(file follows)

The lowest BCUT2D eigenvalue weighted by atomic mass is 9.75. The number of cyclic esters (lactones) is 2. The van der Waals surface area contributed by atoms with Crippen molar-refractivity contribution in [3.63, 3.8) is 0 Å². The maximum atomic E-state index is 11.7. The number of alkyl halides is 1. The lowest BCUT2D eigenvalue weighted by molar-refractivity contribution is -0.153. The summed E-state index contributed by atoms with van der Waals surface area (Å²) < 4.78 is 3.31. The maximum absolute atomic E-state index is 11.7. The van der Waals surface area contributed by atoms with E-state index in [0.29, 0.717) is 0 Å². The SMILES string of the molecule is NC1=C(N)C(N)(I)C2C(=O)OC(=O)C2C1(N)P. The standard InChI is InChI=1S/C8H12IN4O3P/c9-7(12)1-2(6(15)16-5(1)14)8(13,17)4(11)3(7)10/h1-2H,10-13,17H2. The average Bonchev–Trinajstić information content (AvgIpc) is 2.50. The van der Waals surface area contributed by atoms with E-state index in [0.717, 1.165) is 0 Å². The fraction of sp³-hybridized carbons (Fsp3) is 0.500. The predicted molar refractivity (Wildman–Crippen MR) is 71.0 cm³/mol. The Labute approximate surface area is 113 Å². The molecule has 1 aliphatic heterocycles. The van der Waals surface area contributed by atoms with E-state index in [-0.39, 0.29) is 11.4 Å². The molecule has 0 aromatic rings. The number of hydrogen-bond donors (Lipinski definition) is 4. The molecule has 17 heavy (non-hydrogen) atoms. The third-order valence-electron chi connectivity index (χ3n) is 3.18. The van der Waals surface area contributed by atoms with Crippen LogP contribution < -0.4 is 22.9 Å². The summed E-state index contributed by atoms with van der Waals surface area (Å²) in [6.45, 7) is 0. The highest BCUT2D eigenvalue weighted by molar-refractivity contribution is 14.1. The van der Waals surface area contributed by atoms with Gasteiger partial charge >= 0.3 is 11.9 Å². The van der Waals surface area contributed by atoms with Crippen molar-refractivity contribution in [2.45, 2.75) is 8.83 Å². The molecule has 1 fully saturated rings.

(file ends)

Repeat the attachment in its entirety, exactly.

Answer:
The lowest BCUT2D eigenvalue weighted by atomic mass is 9.75. The number of cyclic esters (lactones) is 2. The van der Waals surface area contributed by atoms with Crippen molar-refractivity contribution in [3.63, 3.8) is 0 Å². The maximum atomic E-state index is 11.7. The number of alkyl halides is 1. The lowest BCUT2D eigenvalue weighted by molar-refractivity contribution is -0.153. The summed E-state index contributed by atoms with van der Waals surface area (Å²) < 4.78 is 3.31. The maximum absolute atomic E-state index is 11.7. The van der Waals surface area contributed by atoms with E-state index in [0.29, 0.717) is 0 Å². The SMILES string of the molecule is NC1=C(N)C(N)(I)C2C(=O)OC(=O)C2C1(N)P. The standard InChI is InChI=1S/C8H12IN4O3P/c9-7(12)1-2(6(15)16-5(1)14)8(13,17)4(11)3(7)10/h1-2H,10-13,17H2. The average Bonchev–Trinajstić information content (AvgIpc) is 2.50. The van der Waals surface area contributed by atoms with E-state index in [0.717, 1.165) is 0 Å². The fraction of sp³-hybridized carbons (Fsp3) is 0.500. The predicted molar refractivity (Wildman–Crippen MR) is 71.0 cm³/mol. The Labute approximate surface area is 113 Å². The molecule has 1 aliphatic heterocycles. The van der Waals surface area contributed by atoms with E-state index in [-0.39, 0.29) is 11.4 Å². The molecule has 0 aromatic rings. The number of hydrogen-bond donors (Lipinski definition) is 4. The molecule has 17 heavy (non-hydrogen) atoms. The third-order valence-electron chi connectivity index (χ3n) is 3.18. The van der Waals surface area contributed by atoms with Crippen LogP contribution < -0.4 is 22.9 Å². The summed E-state index contributed by atoms with van der Waals surface area (Å²) in [6.45, 7) is 0. The highest BCUT2D eigenvalue weighted by molar-refractivity contribution is 14.1. The van der Waals surface area contributed by atoms with Gasteiger partial charge >= 0.3 is 11.9 Å². The van der Waals surface area contributed by atoms with Crippen molar-refractivity contribution in [2.45, 2.75) is 8.83 Å². The molecule has 1 fully saturated rings.